- NATO Kosovo Force
- Operation Enduring Freedom
- Operation Freedom’s Sentinel
- Operation Inherent Resolve
- Operation Iraqi Freedom
- Operation New Dawn
- Operation Octave Shield
- Operation Odyssey Lightning
- Operation Spartan Shield
- Task Force Sinai
- U.S. Africa Command Operations
- U.S. Central Command operations
- The People Behind The Sacrifice
Marine Pfc. Chance R. Phelps
Died April 9, 2004 Serving During Operation Iraqi Freedom
19, of Clifton, Colo.; assigned to 3rd Battalion, 11th Marine Regiment, 1st Marine Division, I Marine Expeditionary Force, Camp Pendleton, Calif.; killed April 9 by hostile fire in Anbar province, Iraq.
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Camp Pendleton Marine killed in Iraq
DUBOIS, Wyo. — Pfc. Chance Phelps, a Camp Pendleton, Calif.-based Marine killed in Iraq last week will be buried in his former Wyoming hometown, a friend said Monday.
Phelps, 19, of Clifton, Colo., will be buried in Dubois, said Ed Wilkerson, a friend of the family and commander of the VFW chapter in Dubois. No date was set.
Phelps died in gunfire Friday while battling insurgents west of Baghdad, according to his father, John Phelps, who lives in Dubois.
The Department of Defense confirmed Phelps’ death Monday. He was assigned to 3rd Battalion, 11th Marine Regiment, 1st Marine Division, I Marine Expeditionary Force in Camp Pendleton, Calif.
His mother, Gretchen Mack, said she learned of her son’s death when two Marines showed up at her door at 2 a.m. Saturday.
“I don’t think anything can prepare you for two young men standing in the living room telling you your son’s been killed,” Mack said. “It’s just surreal. They were crying.”
She last talked to her son last Wednesday night.
“He said, ‘Mom, I’m fine.’ He sounded great,” she said. “It was really good to be able to talk to him. It made us feel better.”
Members of the Colorado House of Representatives observed a moment of silence for Phelps on Monday at the request of two lawmakers from Grand Junction, Colo.
Mack said her son drew people to him with his humor.
“He had an unusual amount of zest,” she said. “He just possessed this quality that he had to be in the thick of things all the time. He was very, very positive, very funny. ... His main thing in life was making people laugh.”
The young man also loved to hunt and fish and spent summers with his father in Dubois.
“He was very in tune politically,” said Mack, who lives in Riverton. “He knew what he wanted for this country. ... He told me after 9/11, ‘I absolutely have to go. I’ve got to do something.”’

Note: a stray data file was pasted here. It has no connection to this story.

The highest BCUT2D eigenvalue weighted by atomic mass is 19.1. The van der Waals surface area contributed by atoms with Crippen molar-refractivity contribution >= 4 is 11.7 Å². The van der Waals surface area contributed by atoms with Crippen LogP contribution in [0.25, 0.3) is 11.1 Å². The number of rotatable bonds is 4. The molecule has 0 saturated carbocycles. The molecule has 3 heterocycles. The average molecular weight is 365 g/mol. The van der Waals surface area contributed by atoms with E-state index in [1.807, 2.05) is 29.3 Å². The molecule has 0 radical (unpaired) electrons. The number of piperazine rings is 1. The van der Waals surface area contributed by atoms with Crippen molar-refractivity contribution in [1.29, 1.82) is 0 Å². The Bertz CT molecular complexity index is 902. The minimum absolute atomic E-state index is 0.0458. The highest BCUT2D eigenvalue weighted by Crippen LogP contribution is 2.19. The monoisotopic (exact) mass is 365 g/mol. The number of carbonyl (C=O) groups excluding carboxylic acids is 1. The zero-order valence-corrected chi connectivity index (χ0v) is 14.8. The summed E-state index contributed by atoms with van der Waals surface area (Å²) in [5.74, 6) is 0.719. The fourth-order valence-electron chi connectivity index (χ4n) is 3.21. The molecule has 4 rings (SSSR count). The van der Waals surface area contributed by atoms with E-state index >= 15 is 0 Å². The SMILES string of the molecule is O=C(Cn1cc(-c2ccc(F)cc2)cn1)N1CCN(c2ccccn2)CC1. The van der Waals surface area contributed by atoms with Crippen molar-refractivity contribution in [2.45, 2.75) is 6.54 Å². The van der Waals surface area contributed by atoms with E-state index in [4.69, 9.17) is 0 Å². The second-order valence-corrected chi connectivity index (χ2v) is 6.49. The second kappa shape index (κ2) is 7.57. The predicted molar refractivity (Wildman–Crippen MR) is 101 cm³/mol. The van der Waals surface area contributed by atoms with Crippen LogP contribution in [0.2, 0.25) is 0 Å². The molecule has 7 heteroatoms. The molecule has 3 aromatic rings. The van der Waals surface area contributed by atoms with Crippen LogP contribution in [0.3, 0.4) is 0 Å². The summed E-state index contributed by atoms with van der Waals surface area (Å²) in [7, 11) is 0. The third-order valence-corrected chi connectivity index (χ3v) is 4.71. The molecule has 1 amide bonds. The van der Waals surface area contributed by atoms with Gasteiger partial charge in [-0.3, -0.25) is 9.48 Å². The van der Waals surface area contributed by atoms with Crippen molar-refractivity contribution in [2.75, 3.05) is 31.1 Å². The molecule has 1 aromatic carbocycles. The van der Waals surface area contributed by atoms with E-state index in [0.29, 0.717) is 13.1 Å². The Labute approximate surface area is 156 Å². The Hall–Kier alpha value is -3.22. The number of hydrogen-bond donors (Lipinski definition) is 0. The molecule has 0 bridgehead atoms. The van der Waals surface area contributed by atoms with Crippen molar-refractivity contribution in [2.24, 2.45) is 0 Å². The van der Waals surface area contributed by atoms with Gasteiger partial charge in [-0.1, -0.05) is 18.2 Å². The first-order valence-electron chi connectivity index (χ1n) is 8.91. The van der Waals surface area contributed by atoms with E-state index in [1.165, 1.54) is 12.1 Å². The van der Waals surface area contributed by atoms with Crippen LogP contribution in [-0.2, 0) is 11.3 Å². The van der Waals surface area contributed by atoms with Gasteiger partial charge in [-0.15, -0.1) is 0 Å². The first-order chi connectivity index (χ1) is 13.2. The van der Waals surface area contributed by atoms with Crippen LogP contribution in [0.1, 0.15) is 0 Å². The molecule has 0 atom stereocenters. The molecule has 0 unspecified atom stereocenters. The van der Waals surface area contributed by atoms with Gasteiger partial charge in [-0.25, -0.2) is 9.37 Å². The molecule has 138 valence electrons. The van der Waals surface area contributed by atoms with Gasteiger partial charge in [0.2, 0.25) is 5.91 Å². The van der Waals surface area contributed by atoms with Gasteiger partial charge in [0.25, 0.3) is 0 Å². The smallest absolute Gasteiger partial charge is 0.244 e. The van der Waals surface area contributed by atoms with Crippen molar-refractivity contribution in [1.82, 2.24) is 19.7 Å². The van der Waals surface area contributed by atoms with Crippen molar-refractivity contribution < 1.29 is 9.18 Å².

Joining the military isn’t anything new for the family. John Phelps is a Vietnam veteran. Chance Phelps’ sister, Kelley, 22, works at the Pentagon and is engaged to an Army sergeant.
Chance Phelps spent his early years in Dubois, then moved to Craig, Colo., while in grade school. His mother was married to Craig resident Guy Whitlock for eight years. After the marriage ended, she moved to Palisade, Colo., where Phelps graduated from high school last year.
“He was a great kid,” Whitlock said. “Everybody liked him. He was an athlete, an avid hunter and he liked the outdoors. He liked all the things that Moffat County had to offer.”
Sometime during high school, Phelps decided he wanted to be a soldier, “especially after 9/11,” Whitlock said. “I’m very proud of him.”
Friends recall Phelps as a fun-loving, hard-nosed kid. He was big but didn’t throw his size around to intimidate people, said Jarod Estey, 19, of Craig.
“He was probably the toughest kid I knew growing up in grade school. He was probably the biggest kid, too — well-built and strong,” he said. “But he was real easy going. He always had a smile on his face.”
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Marine’s Wyoming hometown in shock at his death
DUBOIS, Wyo. — Residents who knew a Marine killed in Iraq are in shock, said a woman who once provided daycare for the family.
Pfc. Chance R. Phelps, 19, was shot in the head April 9 while battling insurgents in Ramadi, west of Baghdad, according to his father, John Phelps, who lives in Dubois.
Chance Phelps was deployed to Iraq just over a month ago with the 3rd Battalion, 11th Marine Regiment, 1st Marine Division based in California.
“I can’t even comprehend what John’s going through,” said Gay Baker, who cared for Chance when he was a preschooler. “It’s such a heartache, such a shock. What a tragedy.”
Chance moved with his mother to Colorado while still in grade school, Baker said.
He attended high school in Craig, Colo., before transferring to Palisade, Colo., as a senior, graduating in 2003.
Phelps handled the transition to the new school handily, said Jan Norell, a gym teacher.
“It’s really hard for a kid to do, to fit in and make an impact,” she said.
He joined the football team and earned a letter. “He was so proud of his letterman jacket and his varsity letter,” she said.
In football, Phelps became friends with teammate John Hakes, who remembers him as “kind of like a country boy.”
“He was always doing something goofy,” said Hakes. “He always had a smile on his face. He brought camaraderie more than anything.”
Hakes followed Phelps into the Marines and expects to be deployed to Iraq this fall.
“I thought we were both invincible, that nothing could touch us,” said Hakes. He said he was asked to be an honorary pallbearer at his friend’s funeral.
The family was waiting for Phelps’ body to be returned before scheduling services, said Ed Wilkerson, a friend of the family and commander of the VFW chapter in Dubois.
— Associated Press